"our government have looked around them for MERIT only and the choice has fallen upon your father." Head said the appointment would prove "conducive to the advancement of my family."

The selection of Head for this job bewildered almost everyone who heard of it except a close friend of the family who was a most interested observer of the fortunes of Upper Canada. Mrs. Elizabeth Posthuma Simcoe knew Head and was firmly convinced that he was the man for the job. Sir Francis, she declared, had the right ideas and he would soon put a stop to all the talk of reform in John Graves Simcoe's province.

Francis had been educated at the Royal Military Academy where in 1811 he was commissioned a lieutenant in the unfashionable Royal Engineers. It was his only alternative since it was the sole profession that required brains rather than money. After seeing service in Malta and Waterloo Head retired on half-pay in 1825 with the rank of major and took a job as a mining supervisor in South America. While there Head became a writer of sorts, his first book being about life on the pampas of Argentina. He was given the nickname "Galloping Head," for having twice ridden across South America between Buenos Aires and the Andes. These exploits and the books he wrote about them brought him some public notice. His writing revealed a talent for description, a love of nature, an interest in primitive peoples and a deep suspicion of all things un-English. It also revealed an erratic and impulsive person with a fondness for mock heroics and self-dramatization. Meanwhile Upper Canada was waiting.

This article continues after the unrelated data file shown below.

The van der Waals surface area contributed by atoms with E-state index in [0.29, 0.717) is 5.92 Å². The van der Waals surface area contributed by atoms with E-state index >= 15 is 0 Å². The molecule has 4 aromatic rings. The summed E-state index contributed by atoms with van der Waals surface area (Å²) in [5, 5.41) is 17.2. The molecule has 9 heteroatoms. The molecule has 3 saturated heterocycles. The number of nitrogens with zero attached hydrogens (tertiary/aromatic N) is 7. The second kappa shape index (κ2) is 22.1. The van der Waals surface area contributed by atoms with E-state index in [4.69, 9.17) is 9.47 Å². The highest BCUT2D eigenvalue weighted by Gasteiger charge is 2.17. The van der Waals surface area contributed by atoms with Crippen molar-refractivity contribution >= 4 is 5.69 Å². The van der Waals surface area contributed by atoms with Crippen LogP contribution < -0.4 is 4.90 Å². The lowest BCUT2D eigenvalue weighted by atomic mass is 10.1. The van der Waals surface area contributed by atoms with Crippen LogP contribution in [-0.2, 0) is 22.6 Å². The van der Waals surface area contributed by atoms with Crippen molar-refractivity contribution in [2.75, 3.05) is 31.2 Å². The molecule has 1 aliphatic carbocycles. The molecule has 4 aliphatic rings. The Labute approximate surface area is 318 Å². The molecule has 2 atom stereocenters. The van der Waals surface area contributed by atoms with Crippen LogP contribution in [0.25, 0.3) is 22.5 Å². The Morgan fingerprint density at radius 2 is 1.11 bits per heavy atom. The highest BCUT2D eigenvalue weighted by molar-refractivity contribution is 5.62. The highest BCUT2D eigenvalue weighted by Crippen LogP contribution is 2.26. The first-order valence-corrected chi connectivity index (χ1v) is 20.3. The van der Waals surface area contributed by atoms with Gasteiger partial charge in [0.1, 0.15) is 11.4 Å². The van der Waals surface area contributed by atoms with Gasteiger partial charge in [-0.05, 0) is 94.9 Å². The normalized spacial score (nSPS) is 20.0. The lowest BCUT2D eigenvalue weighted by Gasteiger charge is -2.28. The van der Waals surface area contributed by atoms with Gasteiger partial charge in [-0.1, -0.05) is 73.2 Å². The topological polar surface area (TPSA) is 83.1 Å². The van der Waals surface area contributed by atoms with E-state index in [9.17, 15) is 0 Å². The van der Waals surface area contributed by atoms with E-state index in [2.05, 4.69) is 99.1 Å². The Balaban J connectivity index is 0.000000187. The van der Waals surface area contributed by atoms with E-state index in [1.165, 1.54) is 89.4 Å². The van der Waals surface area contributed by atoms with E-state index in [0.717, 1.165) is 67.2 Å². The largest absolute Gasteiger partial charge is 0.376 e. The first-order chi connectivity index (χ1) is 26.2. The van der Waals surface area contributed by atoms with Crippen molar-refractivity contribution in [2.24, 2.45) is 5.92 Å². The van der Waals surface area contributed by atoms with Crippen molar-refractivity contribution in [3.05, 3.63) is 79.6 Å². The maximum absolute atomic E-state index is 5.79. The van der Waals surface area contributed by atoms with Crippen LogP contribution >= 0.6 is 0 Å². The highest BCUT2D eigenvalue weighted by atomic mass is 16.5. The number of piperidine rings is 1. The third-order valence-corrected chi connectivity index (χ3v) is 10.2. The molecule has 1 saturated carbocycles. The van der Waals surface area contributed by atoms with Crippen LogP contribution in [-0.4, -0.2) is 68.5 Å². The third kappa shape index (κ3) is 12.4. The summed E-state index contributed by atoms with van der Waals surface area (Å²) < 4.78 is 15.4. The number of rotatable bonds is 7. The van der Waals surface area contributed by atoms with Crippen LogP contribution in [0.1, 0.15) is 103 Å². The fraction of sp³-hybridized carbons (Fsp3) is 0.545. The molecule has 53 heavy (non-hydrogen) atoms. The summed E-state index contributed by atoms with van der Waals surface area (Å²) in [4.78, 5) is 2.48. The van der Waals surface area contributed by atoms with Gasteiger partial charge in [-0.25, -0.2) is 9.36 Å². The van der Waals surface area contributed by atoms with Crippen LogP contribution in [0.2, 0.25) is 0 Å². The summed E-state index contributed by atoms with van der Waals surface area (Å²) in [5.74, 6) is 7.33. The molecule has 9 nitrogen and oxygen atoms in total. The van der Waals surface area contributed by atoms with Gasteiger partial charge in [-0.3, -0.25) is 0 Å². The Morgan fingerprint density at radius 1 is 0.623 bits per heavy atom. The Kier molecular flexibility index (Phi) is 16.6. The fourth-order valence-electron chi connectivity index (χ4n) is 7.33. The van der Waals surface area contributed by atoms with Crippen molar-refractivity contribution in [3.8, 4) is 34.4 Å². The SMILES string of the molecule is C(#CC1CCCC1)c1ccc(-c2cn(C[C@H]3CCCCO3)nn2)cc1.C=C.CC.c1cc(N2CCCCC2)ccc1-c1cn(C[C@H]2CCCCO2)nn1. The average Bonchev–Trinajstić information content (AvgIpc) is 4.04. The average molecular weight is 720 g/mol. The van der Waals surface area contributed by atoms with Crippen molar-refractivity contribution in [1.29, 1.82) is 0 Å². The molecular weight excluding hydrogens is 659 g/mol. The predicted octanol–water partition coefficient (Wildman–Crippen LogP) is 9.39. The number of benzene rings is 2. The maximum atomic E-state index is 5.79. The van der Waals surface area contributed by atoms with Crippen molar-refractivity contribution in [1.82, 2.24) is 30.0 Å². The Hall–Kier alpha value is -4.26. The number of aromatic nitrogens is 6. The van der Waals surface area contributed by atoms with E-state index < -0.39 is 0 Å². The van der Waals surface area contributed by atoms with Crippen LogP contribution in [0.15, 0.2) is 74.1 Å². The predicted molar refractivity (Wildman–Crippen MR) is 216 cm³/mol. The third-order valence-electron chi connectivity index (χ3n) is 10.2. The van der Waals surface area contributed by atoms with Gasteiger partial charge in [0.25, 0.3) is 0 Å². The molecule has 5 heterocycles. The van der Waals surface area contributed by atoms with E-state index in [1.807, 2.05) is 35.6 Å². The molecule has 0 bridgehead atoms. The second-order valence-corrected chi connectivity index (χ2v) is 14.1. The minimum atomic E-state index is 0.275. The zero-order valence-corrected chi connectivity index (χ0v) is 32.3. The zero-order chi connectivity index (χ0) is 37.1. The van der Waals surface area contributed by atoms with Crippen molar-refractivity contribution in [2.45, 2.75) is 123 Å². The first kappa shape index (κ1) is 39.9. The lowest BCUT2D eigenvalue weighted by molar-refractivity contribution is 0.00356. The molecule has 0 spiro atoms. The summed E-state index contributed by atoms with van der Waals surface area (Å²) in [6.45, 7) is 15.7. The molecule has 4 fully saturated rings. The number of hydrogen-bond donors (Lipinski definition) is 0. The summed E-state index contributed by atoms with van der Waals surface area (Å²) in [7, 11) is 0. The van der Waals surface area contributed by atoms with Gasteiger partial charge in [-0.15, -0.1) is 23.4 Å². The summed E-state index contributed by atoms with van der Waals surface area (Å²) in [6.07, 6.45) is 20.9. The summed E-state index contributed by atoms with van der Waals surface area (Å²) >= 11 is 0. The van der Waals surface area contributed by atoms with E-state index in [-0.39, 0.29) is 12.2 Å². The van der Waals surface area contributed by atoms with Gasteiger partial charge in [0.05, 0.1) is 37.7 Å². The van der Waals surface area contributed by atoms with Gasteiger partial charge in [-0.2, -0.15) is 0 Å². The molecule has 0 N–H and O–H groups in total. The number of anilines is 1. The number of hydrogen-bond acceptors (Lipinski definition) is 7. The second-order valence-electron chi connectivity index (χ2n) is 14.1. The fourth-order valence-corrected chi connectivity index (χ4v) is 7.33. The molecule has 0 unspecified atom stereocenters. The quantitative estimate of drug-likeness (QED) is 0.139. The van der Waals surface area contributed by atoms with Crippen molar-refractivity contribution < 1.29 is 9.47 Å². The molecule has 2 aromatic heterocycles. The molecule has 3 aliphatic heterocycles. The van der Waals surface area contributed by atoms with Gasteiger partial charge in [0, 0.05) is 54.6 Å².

In 1831 Bond Head received a knighthood from King William IV, evidently for no other reason than having demonstrated to his sovereign the military usefulness of the lasso. Following a failed attempt to become head of the London's newly established Metropolitan police force, Head was appointed assistant poor law commissioner in 1834.

In spite of the pride and prestige the position as lieutenant-governor of Upper Canada would bring him, Head was not prepared simply to accept the job unconditionally. He was willing to go, he declared, but only as a baronet, the lowest of the lords. [* See Below] After a period of uncertainty, confirmation came that he would be promoted from a knight to a baronetcy.